The White House said the bill would reduce overall immigration numbers in a bid to ease pressure on low-skilled wage jobs.
U.S. President, Donald Trump, on Wednesday announced an initiative to reduce the number of legal immigrants allowed into United States each year and to prioritise highly skilled workers.
The bill would create a new points-based system for applicants seeking to become legal permanent residents, favoring those who can speak English, have high-paying job offers, can financially support themselves and offer skills that would contribute to the US economy.
President Donald Trump on Wednesday unveiled legislation meant to slash legal immigration to the United States by reducing the amount of low-skilled immigrants who are allotted green cards. The bill would only allow for spouses and young children to emigrate to the USA and join their green card-holding sponsor.
It also proposes to end the "diversity visa lottery" under which the U.S. grants 50,000 green cards annually to people randomly selected from countries with low rates of immigration to the US.
The RAISE Act limits permanent resident status for refugees to 50,000 a year, in line with the 13-year average.
The changes proposed in their bill, called the RAISE Act, would be the "biggest change in 50 years" to the immigration system, Trump said, and reflect the administration's "compassion for struggling American families that deserve an immigrant system that puts their needs first".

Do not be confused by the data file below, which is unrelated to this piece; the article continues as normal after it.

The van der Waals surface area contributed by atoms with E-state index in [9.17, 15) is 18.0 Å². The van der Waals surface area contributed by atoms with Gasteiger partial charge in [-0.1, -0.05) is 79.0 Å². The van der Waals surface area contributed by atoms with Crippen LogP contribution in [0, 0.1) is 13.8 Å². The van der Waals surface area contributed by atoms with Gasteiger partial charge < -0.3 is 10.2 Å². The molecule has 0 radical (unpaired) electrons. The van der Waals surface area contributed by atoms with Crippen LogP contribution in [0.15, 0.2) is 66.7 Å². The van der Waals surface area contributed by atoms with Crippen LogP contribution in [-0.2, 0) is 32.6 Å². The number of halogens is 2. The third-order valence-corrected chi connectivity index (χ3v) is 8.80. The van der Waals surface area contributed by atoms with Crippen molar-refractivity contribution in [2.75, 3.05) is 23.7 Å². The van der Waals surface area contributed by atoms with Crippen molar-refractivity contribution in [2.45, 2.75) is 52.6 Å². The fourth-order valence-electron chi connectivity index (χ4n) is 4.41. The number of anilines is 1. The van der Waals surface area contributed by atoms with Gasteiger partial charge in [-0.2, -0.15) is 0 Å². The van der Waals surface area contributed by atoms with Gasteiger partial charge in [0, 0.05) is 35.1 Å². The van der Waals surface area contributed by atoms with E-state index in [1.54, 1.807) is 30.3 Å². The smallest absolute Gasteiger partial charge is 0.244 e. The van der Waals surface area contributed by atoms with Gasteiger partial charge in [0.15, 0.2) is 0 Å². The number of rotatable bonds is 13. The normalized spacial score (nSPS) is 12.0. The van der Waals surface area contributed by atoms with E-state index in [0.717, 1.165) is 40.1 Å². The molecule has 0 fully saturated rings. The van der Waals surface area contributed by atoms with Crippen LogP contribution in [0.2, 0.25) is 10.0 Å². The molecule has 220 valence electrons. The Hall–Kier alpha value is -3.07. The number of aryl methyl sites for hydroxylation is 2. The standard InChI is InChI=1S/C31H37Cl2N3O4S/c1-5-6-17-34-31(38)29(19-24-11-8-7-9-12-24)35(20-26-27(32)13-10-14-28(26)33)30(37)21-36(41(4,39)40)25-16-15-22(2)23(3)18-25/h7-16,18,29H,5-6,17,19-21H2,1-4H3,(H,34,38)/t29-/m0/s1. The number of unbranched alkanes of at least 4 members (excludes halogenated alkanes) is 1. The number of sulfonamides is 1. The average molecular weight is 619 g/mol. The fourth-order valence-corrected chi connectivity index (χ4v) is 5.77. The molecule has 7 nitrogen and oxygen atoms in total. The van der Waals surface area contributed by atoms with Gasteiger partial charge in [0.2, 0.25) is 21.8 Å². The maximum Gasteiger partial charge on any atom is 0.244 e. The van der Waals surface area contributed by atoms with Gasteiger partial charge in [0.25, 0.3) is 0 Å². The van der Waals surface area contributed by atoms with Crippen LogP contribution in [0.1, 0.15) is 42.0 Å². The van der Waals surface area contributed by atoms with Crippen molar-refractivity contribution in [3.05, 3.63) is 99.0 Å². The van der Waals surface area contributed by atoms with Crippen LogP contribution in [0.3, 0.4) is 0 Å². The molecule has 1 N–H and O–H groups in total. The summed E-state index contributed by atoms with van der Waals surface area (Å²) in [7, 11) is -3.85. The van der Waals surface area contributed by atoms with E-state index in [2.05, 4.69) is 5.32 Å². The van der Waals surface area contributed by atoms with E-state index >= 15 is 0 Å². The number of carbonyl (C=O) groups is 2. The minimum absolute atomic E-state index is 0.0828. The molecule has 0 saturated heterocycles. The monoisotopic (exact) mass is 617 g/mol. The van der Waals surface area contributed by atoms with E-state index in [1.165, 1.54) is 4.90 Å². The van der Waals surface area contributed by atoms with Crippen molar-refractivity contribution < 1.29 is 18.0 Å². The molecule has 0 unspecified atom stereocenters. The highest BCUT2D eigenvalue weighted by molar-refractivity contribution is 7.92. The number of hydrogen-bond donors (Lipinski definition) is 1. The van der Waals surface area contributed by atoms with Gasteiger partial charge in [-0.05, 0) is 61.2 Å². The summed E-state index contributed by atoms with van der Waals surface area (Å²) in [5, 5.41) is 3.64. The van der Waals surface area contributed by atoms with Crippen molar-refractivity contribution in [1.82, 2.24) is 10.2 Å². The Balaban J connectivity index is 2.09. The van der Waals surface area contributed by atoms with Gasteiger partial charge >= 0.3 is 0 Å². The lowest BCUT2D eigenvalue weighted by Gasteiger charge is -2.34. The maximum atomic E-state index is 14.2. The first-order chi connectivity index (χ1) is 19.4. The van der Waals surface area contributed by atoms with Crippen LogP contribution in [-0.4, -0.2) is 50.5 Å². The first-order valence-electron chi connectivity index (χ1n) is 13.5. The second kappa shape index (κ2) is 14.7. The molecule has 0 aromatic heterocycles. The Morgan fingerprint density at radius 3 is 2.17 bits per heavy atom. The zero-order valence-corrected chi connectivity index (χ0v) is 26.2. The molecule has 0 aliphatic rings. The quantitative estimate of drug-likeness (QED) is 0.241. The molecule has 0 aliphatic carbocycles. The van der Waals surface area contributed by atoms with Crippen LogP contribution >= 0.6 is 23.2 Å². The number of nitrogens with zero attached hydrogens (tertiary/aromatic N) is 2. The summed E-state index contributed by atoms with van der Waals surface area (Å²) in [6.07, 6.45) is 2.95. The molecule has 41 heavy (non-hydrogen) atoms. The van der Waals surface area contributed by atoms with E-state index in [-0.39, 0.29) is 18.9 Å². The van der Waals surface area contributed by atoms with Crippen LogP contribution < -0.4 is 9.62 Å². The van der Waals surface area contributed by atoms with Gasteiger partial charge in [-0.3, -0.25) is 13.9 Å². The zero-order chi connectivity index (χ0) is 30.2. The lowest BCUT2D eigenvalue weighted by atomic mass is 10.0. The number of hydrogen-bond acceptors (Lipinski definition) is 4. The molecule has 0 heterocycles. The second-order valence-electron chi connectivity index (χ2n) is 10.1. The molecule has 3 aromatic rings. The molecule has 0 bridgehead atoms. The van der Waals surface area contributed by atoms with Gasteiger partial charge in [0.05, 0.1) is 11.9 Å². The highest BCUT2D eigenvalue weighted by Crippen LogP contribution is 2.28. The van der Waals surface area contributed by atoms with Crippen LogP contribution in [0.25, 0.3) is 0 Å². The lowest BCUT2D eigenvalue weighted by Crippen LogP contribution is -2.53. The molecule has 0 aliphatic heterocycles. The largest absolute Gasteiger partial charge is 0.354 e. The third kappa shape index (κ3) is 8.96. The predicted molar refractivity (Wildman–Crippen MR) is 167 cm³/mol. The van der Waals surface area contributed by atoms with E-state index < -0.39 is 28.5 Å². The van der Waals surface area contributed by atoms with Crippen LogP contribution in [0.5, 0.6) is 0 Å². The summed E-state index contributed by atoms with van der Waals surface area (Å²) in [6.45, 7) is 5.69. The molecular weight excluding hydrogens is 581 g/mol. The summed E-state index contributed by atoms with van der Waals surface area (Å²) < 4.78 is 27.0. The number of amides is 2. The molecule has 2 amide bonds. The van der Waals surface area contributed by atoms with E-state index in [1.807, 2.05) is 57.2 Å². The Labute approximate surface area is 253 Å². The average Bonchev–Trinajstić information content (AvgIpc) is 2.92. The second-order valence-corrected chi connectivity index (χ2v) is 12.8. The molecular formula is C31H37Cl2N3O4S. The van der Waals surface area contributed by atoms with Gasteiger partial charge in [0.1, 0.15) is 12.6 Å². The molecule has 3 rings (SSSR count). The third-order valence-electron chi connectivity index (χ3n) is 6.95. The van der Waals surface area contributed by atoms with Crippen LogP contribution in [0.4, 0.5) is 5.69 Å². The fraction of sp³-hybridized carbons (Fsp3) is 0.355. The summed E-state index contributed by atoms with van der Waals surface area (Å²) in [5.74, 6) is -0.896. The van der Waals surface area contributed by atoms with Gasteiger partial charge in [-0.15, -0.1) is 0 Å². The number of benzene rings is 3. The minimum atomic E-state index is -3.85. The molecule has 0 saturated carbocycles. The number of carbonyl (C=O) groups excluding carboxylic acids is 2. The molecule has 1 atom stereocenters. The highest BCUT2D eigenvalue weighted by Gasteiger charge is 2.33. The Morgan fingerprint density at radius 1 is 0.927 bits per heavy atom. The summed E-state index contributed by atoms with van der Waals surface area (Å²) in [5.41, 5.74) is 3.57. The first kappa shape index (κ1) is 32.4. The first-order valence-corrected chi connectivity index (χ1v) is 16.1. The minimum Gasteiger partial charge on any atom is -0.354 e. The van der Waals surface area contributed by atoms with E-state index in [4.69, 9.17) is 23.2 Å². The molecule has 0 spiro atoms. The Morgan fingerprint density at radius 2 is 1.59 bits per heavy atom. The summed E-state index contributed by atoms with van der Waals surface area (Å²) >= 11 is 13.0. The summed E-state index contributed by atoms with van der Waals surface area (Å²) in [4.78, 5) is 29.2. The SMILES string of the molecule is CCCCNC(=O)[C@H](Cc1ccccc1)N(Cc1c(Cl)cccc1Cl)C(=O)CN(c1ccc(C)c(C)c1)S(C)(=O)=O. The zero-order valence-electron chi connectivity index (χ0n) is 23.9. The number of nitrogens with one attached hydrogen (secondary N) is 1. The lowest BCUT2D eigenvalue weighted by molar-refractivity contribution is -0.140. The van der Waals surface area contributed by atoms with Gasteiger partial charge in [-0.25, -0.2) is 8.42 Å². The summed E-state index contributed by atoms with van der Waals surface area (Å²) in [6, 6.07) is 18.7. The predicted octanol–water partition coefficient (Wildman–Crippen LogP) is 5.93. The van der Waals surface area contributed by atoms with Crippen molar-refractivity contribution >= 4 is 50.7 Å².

Trump declares the bill to be the most significant immigration reform in half a century. John McCain of Arizona and Lindsey Graham of SC, and many Senate Democrats oppose making partial changes to immigration law without creating a pathway to legal status for immigrants who arrived in the country illegally and put down roots.
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That's what the RAISE Act is all about - while it is about immigration and will run into several thousand pages of background material but at its core, it tugs at how Trump's voters "feel" and not about what Trump is able to achieve, not how senators haggle in US Congress and certainly not about bills that don't pass.
Mr. Cotton said the current immigration system is "an obsolete disaster" in which only 1 immigrant in 15 comes to the US due to their job skills.
Limiting legal immigration is opposed by business groups, which rely on low-skilled workers for agriculture and other jobs.
The proposal "ends chain migration", Trump said, referring to the preference for uniting family members in the current immigration system.
The RAISE Act replaces the current permanent employment-visa framework with a skills-based system that rewards applicants based on their individual merits.
Cotton and Perdue's bill is likely to face the same uphill climb in the Senate that it had in February.
"They're not going to come in and immediately go and collect welfare.They can't do that", he said. Previewing the event, White House officials said the bill would aim to create a skills-based immigration system to make the USA more competitive, raise wages and create jobs. "This is different than illegal immigration".